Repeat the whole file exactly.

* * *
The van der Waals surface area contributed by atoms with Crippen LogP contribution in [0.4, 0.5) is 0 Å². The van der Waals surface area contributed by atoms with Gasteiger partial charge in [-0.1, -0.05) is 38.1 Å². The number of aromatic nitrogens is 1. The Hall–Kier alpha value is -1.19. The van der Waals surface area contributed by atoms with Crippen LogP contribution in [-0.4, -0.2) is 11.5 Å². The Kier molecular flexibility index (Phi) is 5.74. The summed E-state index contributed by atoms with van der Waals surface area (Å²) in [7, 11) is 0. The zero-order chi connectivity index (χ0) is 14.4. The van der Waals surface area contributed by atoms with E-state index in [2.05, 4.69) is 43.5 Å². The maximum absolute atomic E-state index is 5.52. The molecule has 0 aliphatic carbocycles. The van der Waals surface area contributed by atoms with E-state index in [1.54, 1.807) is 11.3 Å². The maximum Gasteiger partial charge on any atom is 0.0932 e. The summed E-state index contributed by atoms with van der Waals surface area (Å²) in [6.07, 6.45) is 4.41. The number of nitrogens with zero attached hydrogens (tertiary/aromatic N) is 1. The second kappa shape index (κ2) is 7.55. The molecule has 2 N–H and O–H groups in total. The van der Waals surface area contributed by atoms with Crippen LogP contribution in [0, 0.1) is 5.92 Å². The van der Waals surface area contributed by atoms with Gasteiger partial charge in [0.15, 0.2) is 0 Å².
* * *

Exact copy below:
The van der Waals surface area contributed by atoms with Crippen LogP contribution in [0.4, 0.5) is 0 Å². The van der Waals surface area contributed by atoms with Gasteiger partial charge in [-0.1, -0.05) is 38.1 Å². The number of aromatic nitrogens is 1. The Hall–Kier alpha value is -1.19. The van der Waals surface area contributed by atoms with Crippen LogP contribution in [-0.4, -0.2) is 11.5 Å². The Kier molecular flexibility index (Phi) is 5.74. The summed E-state index contributed by atoms with van der Waals surface area (Å²) in [7, 11) is 0. The zero-order chi connectivity index (χ0) is 14.4. The van der Waals surface area contributed by atoms with E-state index in [2.05, 4.69) is 43.5 Å². The maximum absolute atomic E-state index is 5.52. The molecule has 0 aliphatic carbocycles. The van der Waals surface area contributed by atoms with E-state index in [1.54, 1.807) is 11.3 Å². The maximum Gasteiger partial charge on any atom is 0.0932 e. The summed E-state index contributed by atoms with van der Waals surface area (Å²) in [6.07, 6.45) is 4.41. The number of nitrogens with zero attached hydrogens (tertiary/aromatic N) is 1. The second kappa shape index (κ2) is 7.55. The molecule has 2 N–H and O–H groups in total. The van der Waals surface area contributed by atoms with Crippen LogP contribution in [0, 0.1) is 5.92 Å². The van der Waals surface area contributed by atoms with Gasteiger partial charge in [0.15, 0.2) is 0 Å².